I discovered Tim’s preferred method a couple of hours later, when our group moved the party from the Chateau to his bungalow in Laurel Canyon. I found myself in the living room, watching as Tim scurried about the space like a man possessed—turning on stereo, strobe light and smoke machine, handing out random props (DEA vest, top hat, plastic swords). An all-night dance party commenced.

At some point Tim made a running, jumping grab for the metal chandelier hanging from the ceiling. He swung around the room before the cord snapped, sending both him and the chandelier plummeting before stopping, abruptly, a foot from the floor. Tim’s friends all laughed. They seemed to enjoy his antics as an expression of some youthful desire to connect to the world.

Was Tim living in a place far above his pay grade as a freelance TV documentary producer with a trust fund to fall back on? Absolutely. Was his Animal House shtick a little ridiculous for a guy his age? Sure. To the casual observer who was quick to judge, Tim was an easy guy to write off. But as I would soon learn, underestimating Tim’s capabilities, or his courage, would be unwise.

We became Facebook friends, and a few months later I was back in New York, thinking I would never see Tim Tracy again.

APRIL 26, 2013

The e-mail arrived as I was walking across Central Park. It was from Alanna Sampietro, an actress friend from L.A. who ran in Tim’s circle, with the subject heading: “Sign please! My filmmaker friend arrested in Venezuela.” I opened the e-mail, a form letter generated through the website “My friend Tim Tracy has been arrested in Venezuela,” it began.

Tim Tracy from Laurel Canyon? I clicked through to discover that Tim had been arrested two days earlier at the Caracas airport on his way out of the country. When I read that Tim was in the custody of SEBIN, Venezuela’s national intelligence service, on terrorism charges, I stopped in my tracks.

I began scouring the net on my phone. Tim hadn’t been formally charged yet. Still, Venezuela’s newly elected president, Nicolás Maduro (who had recently taken office after Hugo Chávez’s death from cancer), and his interior minister, Miguel Rodríguez Torres, had held news conferences that were carried live by every major TV network in Venezuela. The interior minister announced that the country’s new presidential regime had taken down a major threat to national security: the April Connection, a secret plot whose objective was to destabilize the country through acts of violence, with the ultimate goal of starting a civil war. And though the members of this terrorist cell were right-wing ultra-capitalists who had been recruited from the ranks of Venezuela’s antigovernment opposition, the man in charge was an American: CIA field agent Timothy Hallet Tracy, an ingenious master of deception who oversaw everything from laundering cash to masterminding acts of terror, all while maintaining a cover identity as a filmmaker at work on a documentary. The reports also mentioned that he’d been arrested twice before, in October and February, for suspicious activities.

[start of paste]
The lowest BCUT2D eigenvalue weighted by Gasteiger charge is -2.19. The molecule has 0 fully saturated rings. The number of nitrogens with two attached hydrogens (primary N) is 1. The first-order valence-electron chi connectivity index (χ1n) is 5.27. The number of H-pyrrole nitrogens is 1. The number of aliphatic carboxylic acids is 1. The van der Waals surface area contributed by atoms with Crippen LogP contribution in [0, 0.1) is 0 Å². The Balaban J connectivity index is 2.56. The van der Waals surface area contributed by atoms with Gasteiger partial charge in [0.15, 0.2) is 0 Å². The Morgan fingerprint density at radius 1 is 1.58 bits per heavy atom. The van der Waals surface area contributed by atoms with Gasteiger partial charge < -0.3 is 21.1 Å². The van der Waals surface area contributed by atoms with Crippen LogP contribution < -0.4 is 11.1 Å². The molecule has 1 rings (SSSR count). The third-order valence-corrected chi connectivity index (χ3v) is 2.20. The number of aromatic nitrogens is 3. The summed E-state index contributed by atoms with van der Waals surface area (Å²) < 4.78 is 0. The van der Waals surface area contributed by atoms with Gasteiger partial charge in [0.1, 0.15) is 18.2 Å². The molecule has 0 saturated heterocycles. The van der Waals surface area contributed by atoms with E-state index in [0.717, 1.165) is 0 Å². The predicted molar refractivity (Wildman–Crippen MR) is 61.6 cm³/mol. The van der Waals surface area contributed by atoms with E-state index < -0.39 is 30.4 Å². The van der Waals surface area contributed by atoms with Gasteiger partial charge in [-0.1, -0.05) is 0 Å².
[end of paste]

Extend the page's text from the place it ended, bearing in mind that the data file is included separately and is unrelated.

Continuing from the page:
“He is trained and he knows how to infiltrate and how to handle sources and security information,” said Rodríguez Torres. “Those big powers who do this type of spying, they often use the facade of a filmmaker, documentary-maker, photographer or journalist. Because with that facade they can go anywhere, penetrate any place.”

President Maduro wasted no time in casting himself as the noble proletarian hero when he addressed the press. “The gringo who financed the violent groups has been captured,” said Maduro. “I gave the order that he be detained immediately and passed over to the attorney general’s office. Nobody can be destabilizing this country, whatever they believe, because they’re on the side of the bourgeoisie.”

The flurry of news reports about Tim included a handful of quotes from his friends and family, all of whom proclaimed his innocence. Aengus James, a producer-director who had worked with Tim, told the Associated Press, “They don’t have CIA in custody. They don’t have a journalist in custody. They have a kid with a camera.”

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read more: News, travel, issue october 2013


  • Nicholas Jarecki
    Nicholas Jarecki
    This is a terrific article. We need more people like Tim.
  • Arlene Valle
    Arlene Valle
    This is a fantastic article. Well done !!! It has all the makings of a super movie. Are you listening Ben Affleck? I have been following Tim's story since his arrest. I wrote a novel and much of it takes place in Venezuela. The "People" are fantastic, generous and kind. Thanks again for this great insite into Tim and his story. I know this would make a great movie. Wish I could be part of it. ♥